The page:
Today was another wet one with another use of my bus pass to cross the Big Bridge. Along the river bank the water was very high and, apart from a lone duck, a water filled boat, a very friendly dog and owner and a nice sunset on the way home the day was uneventful. So, instead of waffling on about nothing, I thought I’d tell you about something else altogether. The story of the Mayflower and her connection with Southampton
Back in the autumn I went for a walk one lunchtime and found myself along the shoreline by Mayflower Park. The mackerel sky drew my eyes and I noticed I was standing right under the Mayflower Memorial. I don’t remember now why those photos never got published, perhaps it was a Friday and I had a long Saturday walk to tell you about, maybe it was when all the redundancy hoo ha was going on. Still, now seems like as good a time as any to share the pictures and the story.
There is a great deal of controversy surrounding where the Mayflower and the Pilgrim Fathers left England. Several cities claim ownership, not least my own, Southampton. In actual fact there were several departure points as well as stops along the way. Of course, being a Sotonian, I am bound to say Southampton has the biggest claim. This was the place the disparate groups of pilgrims first joined together, some coming from Rotherhide, the ship’s home port, in London. Sixty five in all joined the ship there in mid July 1620. The Mayflower then departed for Southampton.
Here, in my home town, she dropped anchor in Southampton water on 27 July. For seven days she waited for her sister ship, The Speedwell, on the way from Delfshaven, Holland with fifty Leiden church members. Although the Speedwell had been refitted before she left in Holland on 1 August, she had to have another refit at West Quay, probably not far from the spot occupied but the WestQuay shopping centre these days. The Pilgrim fathers could ill affor the extra expense and had to sell some of their belongings, food and stores. The memorial on Town Quay Southampton was unveiled in 1913 and is inscribed with the two dates and a plaque telling the pilgrim’s story. After the Second World War a second plaque was added to honour the two million American troops who left Southampton to do battle in Europe.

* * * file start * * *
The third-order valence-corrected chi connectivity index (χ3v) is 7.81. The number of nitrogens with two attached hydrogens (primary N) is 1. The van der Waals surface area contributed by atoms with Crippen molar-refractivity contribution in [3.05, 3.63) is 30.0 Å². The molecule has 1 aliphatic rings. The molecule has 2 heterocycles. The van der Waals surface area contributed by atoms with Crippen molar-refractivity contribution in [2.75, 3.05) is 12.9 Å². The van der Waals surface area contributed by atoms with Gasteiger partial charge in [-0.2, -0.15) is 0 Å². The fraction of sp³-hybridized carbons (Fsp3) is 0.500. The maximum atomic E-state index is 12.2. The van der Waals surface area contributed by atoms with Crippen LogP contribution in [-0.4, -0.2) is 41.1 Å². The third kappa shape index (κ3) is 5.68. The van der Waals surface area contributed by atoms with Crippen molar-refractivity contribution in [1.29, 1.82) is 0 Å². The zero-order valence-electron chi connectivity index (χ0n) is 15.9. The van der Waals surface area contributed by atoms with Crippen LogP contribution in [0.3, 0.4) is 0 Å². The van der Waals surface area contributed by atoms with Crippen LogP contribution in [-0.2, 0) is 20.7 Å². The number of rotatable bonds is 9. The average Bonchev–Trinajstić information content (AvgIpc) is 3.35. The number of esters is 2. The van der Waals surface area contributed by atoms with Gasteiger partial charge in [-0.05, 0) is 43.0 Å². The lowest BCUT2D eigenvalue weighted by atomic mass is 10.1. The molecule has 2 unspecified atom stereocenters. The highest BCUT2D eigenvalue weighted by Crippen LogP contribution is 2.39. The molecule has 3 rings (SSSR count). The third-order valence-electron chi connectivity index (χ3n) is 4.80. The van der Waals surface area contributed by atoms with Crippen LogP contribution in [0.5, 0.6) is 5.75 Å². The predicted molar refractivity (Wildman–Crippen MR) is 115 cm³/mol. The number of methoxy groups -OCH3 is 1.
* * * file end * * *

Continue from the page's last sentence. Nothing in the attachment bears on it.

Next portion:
For nearly two weeks both groups of pilgrims stayed in Southampton and at least one Sotonian joined with them. It is well documented that John Alden, a Southampton cooper sailed with the pilgrims when they eventually left on 15 August 1620, there may well have been other families. The memorial, with a replica of the ship on top, marks their departure point. Unfortunately the Speedwell, despite two refits, was ‘as leaky as a sieve.’ They put in at Dartmouth for repairs. Then, when they were two hundred miles beyond Land’s End they had to turn back for Plymouth when she sprang another leak. It was early September and they were less than one hundred and fifty six nautical miles from Southampton. There was nothing for it though, the Speedwell was too unreliable to attempt an Atlantic crossing. All the pilgrims squashed into the Mayflower and, once again, set sail.
The Mayflower was not a large ship, just 100 feet long and 180 tons. She had previously sailed cross channel with cargoes of wool and wine, hats, hemp, Spanish salt, hops and vinegar with the occasional foray into the North Atlantic and the Mediterranean. In 1620 Thomas Weston chartered her from Captain Christopher Jones and Robert Child. Weston was a member of the Merchant Adventurers, a group of English investors whose capital funded the Pilgrims voyage on the Mayflower. Eventually he joined the Plymouth colony himself.